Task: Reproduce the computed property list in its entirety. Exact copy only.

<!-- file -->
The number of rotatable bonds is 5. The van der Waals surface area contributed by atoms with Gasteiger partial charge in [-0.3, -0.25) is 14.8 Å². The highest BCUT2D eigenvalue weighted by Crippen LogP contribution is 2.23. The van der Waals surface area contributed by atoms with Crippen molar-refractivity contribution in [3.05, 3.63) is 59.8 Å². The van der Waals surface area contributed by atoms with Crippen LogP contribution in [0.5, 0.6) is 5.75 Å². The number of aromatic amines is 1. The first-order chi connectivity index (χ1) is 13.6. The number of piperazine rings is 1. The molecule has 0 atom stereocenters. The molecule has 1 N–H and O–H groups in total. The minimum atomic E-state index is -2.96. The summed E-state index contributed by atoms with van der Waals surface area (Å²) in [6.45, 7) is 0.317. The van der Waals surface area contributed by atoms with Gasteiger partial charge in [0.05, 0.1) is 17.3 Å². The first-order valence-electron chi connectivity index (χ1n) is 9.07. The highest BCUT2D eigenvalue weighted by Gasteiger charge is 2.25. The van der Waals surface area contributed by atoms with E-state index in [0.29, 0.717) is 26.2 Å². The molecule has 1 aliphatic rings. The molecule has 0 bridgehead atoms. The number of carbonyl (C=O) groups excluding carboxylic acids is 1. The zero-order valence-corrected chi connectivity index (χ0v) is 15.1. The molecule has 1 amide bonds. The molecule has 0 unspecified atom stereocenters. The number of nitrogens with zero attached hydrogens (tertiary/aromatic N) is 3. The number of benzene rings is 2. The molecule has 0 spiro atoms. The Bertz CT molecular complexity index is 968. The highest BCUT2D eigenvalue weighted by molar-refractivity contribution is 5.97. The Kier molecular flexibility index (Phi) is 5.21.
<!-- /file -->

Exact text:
The number of rotatable bonds is 5. The van der Waals surface area contributed by atoms with Gasteiger partial charge in [-0.3, -0.25) is 14.8 Å². The highest BCUT2D eigenvalue weighted by Crippen LogP contribution is 2.23. The van der Waals surface area contributed by atoms with Crippen molar-refractivity contribution in [3.05, 3.63) is 59.8 Å². The van der Waals surface area contributed by atoms with Crippen LogP contribution in [0.5, 0.6) is 5.75 Å². The number of aromatic amines is 1. The first-order chi connectivity index (χ1) is 13.6. The number of piperazine rings is 1. The molecule has 0 atom stereocenters. The molecule has 1 N–H and O–H groups in total. The minimum atomic E-state index is -2.96. The summed E-state index contributed by atoms with van der Waals surface area (Å²) in [6.45, 7) is 0.317. The van der Waals surface area contributed by atoms with Gasteiger partial charge in [0.05, 0.1) is 17.3 Å². The first-order valence-electron chi connectivity index (χ1n) is 9.07. The highest BCUT2D eigenvalue weighted by Gasteiger charge is 2.25. The van der Waals surface area contributed by atoms with E-state index in [0.29, 0.717) is 26.2 Å². The molecule has 1 aliphatic rings. The molecule has 0 bridgehead atoms. The number of carbonyl (C=O) groups excluding carboxylic acids is 1. The zero-order valence-corrected chi connectivity index (χ0v) is 15.1. The molecule has 1 amide bonds. The molecule has 0 unspecified atom stereocenters. The number of nitrogens with zero attached hydrogens (tertiary/aromatic N) is 3. The number of benzene rings is 2. The molecule has 0 spiro atoms. The Bertz CT molecular complexity index is 968. The highest BCUT2D eigenvalue weighted by molar-refractivity contribution is 5.97. The Kier molecular flexibility index (Phi) is 5.21.